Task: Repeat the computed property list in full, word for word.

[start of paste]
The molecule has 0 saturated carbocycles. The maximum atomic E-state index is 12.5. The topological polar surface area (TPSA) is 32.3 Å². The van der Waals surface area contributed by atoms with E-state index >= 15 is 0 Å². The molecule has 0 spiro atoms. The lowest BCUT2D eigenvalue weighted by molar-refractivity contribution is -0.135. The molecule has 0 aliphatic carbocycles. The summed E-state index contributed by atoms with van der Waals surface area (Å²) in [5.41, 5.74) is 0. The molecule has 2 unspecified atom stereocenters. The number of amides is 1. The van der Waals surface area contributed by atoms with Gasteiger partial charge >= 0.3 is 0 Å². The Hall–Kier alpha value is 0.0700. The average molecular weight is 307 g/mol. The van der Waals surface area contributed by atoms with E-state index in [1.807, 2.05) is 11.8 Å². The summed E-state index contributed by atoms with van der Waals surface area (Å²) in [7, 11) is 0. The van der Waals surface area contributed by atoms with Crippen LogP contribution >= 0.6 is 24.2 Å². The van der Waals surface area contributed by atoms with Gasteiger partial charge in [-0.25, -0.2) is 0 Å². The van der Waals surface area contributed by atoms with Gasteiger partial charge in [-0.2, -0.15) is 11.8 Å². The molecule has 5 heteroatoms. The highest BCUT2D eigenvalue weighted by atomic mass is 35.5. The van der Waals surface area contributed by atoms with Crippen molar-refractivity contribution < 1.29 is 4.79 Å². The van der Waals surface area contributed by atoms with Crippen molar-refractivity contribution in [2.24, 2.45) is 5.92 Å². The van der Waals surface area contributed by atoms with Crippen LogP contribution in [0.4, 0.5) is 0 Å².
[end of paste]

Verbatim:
The molecule has 0 saturated carbocycles. The maximum atomic E-state index is 12.5. The topological polar surface area (TPSA) is 32.3 Å². The van der Waals surface area contributed by atoms with E-state index >= 15 is 0 Å². The molecule has 0 spiro atoms. The lowest BCUT2D eigenvalue weighted by molar-refractivity contribution is -0.135. The molecule has 0 aliphatic carbocycles. The summed E-state index contributed by atoms with van der Waals surface area (Å²) in [5.41, 5.74) is 0. The molecule has 2 unspecified atom stereocenters. The number of amides is 1. The van der Waals surface area contributed by atoms with Gasteiger partial charge >= 0.3 is 0 Å². The Hall–Kier alpha value is 0.0700. The average molecular weight is 307 g/mol. The van der Waals surface area contributed by atoms with E-state index in [1.807, 2.05) is 11.8 Å². The summed E-state index contributed by atoms with van der Waals surface area (Å²) in [7, 11) is 0. The van der Waals surface area contributed by atoms with Crippen LogP contribution >= 0.6 is 24.2 Å². The van der Waals surface area contributed by atoms with Gasteiger partial charge in [-0.25, -0.2) is 0 Å². The van der Waals surface area contributed by atoms with Gasteiger partial charge in [-0.2, -0.15) is 11.8 Å². The molecule has 5 heteroatoms. The highest BCUT2D eigenvalue weighted by atomic mass is 35.5. The van der Waals surface area contributed by atoms with Crippen molar-refractivity contribution < 1.29 is 4.79 Å². The van der Waals surface area contributed by atoms with Crippen molar-refractivity contribution in [2.24, 2.45) is 5.92 Å². The van der Waals surface area contributed by atoms with Crippen LogP contribution in [0.4, 0.5) is 0 Å².